Some online technologies provide a way of indicating when a participant is confused or if the pace is too fast or too slow what—Centra, in early versions of its synchronous technology, called "Interactive Body Language." Although this approach mitigates the annoying and distracting sense of being constantly prodded for a response by allowing students to respond when they want to (rather than when prompted and by more closely imitating natural classroom reactions), there are problems. To begin with, this kind of feedback still requires conscious action: The learner has to choose to click a button (and to know where that button is and what it does in the first place). The result is that only some students use these controls and, when they do, the feedback is delayed by enough seconds so that the presenter may not know what the confusion is about. Contrast this to the immediacy of a smile when a student "gets it," or a frown in a moment of confusion.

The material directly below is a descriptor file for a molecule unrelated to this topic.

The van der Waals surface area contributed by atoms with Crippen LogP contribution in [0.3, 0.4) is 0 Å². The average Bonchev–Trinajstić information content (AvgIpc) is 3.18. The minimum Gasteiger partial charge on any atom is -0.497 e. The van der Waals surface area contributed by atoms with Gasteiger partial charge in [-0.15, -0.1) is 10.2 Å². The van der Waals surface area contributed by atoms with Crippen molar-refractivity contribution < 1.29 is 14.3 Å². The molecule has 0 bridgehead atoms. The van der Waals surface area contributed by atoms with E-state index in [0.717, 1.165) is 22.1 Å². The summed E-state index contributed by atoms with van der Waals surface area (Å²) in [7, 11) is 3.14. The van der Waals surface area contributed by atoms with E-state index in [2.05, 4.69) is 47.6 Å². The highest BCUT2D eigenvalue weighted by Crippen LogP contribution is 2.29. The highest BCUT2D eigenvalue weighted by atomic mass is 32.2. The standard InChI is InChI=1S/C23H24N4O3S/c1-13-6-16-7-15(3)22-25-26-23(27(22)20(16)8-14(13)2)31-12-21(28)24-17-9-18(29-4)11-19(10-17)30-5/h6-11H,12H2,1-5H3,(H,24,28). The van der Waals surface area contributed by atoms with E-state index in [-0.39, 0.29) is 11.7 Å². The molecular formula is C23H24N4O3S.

An alternative would be to physically monitor students. For example, a student of Roz Picard's at the MIT Media Lab experimented with sensors attached to the muscles between the eye brows. With minimal training, this could indicate surprise or confusion (try it with your own facial muscles). But there were a number of problematic issues: the slight delay, the possibility that some people could play with the sensors, whether data should be for the group or for individuals (and, in the latter case, would those individuals be named or would they remain anonymous), and the fact that most people don't like attaching things to their bodies. However, there are other forms of monitoring: using a Webcam—which students are likely to find even more invasive—or monitoring shifting movements in a student's seat, one of Picard's new areas of research.